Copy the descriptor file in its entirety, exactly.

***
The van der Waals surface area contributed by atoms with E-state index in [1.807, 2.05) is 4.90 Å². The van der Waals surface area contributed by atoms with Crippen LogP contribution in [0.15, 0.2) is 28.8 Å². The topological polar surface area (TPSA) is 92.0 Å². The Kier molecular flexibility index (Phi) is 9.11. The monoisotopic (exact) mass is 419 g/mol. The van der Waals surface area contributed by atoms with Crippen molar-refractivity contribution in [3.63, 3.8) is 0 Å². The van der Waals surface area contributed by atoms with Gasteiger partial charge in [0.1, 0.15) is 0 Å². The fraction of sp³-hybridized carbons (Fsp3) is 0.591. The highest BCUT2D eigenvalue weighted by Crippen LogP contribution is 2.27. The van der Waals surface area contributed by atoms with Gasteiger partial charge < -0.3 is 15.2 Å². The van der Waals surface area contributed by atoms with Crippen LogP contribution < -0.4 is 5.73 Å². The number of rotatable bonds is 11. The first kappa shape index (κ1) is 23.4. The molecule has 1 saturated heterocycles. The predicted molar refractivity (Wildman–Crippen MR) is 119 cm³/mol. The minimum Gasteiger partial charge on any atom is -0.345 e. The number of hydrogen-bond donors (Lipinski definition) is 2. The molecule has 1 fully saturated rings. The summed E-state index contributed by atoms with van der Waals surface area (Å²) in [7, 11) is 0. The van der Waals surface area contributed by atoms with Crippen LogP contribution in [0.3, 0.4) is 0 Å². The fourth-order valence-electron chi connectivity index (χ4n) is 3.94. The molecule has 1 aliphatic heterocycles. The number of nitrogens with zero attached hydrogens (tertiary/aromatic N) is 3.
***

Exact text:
The van der Waals surface area contributed by atoms with E-state index in [1.807, 2.05) is 4.90 Å². The van der Waals surface area contributed by atoms with Crippen LogP contribution in [0.15, 0.2) is 28.8 Å². The topological polar surface area (TPSA) is 92.0 Å². The Kier molecular flexibility index (Phi) is 9.11. The monoisotopic (exact) mass is 419 g/mol. The van der Waals surface area contributed by atoms with Crippen molar-refractivity contribution in [3.63, 3.8) is 0 Å². The van der Waals surface area contributed by atoms with Gasteiger partial charge in [0.1, 0.15) is 0 Å². The fraction of sp³-hybridized carbons (Fsp3) is 0.591. The highest BCUT2D eigenvalue weighted by Crippen LogP contribution is 2.27. The van der Waals surface area contributed by atoms with Gasteiger partial charge < -0.3 is 15.2 Å². The van der Waals surface area contributed by atoms with Crippen LogP contribution < -0.4 is 5.73 Å². The number of rotatable bonds is 11. The first kappa shape index (κ1) is 23.4. The molecule has 1 saturated heterocycles. The predicted molar refractivity (Wildman–Crippen MR) is 119 cm³/mol. The minimum Gasteiger partial charge on any atom is -0.345 e. The number of hydrogen-bond donors (Lipinski definition) is 2. The molecule has 1 fully saturated rings. The summed E-state index contributed by atoms with van der Waals surface area (Å²) in [7, 11) is 0. The van der Waals surface area contributed by atoms with Crippen LogP contribution in [0.3, 0.4) is 0 Å². The fourth-order valence-electron chi connectivity index (χ4n) is 3.94. The molecule has 1 aliphatic heterocycles. The number of nitrogens with zero attached hydrogens (tertiary/aromatic N) is 3.